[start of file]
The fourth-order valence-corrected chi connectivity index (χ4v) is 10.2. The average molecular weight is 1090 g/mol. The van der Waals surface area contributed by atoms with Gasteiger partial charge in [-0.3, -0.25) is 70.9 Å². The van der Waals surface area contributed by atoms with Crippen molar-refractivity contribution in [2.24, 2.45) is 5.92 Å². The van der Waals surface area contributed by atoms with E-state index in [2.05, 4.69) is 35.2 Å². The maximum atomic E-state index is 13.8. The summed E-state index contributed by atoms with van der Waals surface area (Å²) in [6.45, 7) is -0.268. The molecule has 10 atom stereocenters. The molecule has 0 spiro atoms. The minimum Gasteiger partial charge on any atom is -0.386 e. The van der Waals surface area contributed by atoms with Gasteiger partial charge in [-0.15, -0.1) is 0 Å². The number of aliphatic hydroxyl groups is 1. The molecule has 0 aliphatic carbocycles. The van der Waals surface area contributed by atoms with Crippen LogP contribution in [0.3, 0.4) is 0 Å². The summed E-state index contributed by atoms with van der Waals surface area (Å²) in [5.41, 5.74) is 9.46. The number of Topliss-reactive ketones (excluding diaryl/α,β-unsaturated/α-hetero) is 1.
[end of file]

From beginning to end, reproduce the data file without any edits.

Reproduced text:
The fourth-order valence-corrected chi connectivity index (χ4v) is 10.2. The average molecular weight is 1090 g/mol. The van der Waals surface area contributed by atoms with Gasteiger partial charge in [-0.3, -0.25) is 70.9 Å². The van der Waals surface area contributed by atoms with Crippen molar-refractivity contribution in [2.24, 2.45) is 5.92 Å². The van der Waals surface area contributed by atoms with E-state index in [2.05, 4.69) is 35.2 Å². The maximum atomic E-state index is 13.8. The summed E-state index contributed by atoms with van der Waals surface area (Å²) in [6.45, 7) is -0.268. The molecule has 10 atom stereocenters. The molecule has 0 spiro atoms. The minimum Gasteiger partial charge on any atom is -0.386 e. The van der Waals surface area contributed by atoms with Gasteiger partial charge in [-0.15, -0.1) is 0 Å². The number of aliphatic hydroxyl groups is 1. The molecule has 0 aliphatic carbocycles. The van der Waals surface area contributed by atoms with Crippen LogP contribution in [0.3, 0.4) is 0 Å². The summed E-state index contributed by atoms with van der Waals surface area (Å²) in [5.41, 5.74) is 9.46. The number of Topliss-reactive ketones (excluding diaryl/α,β-unsaturated/α-hetero) is 1.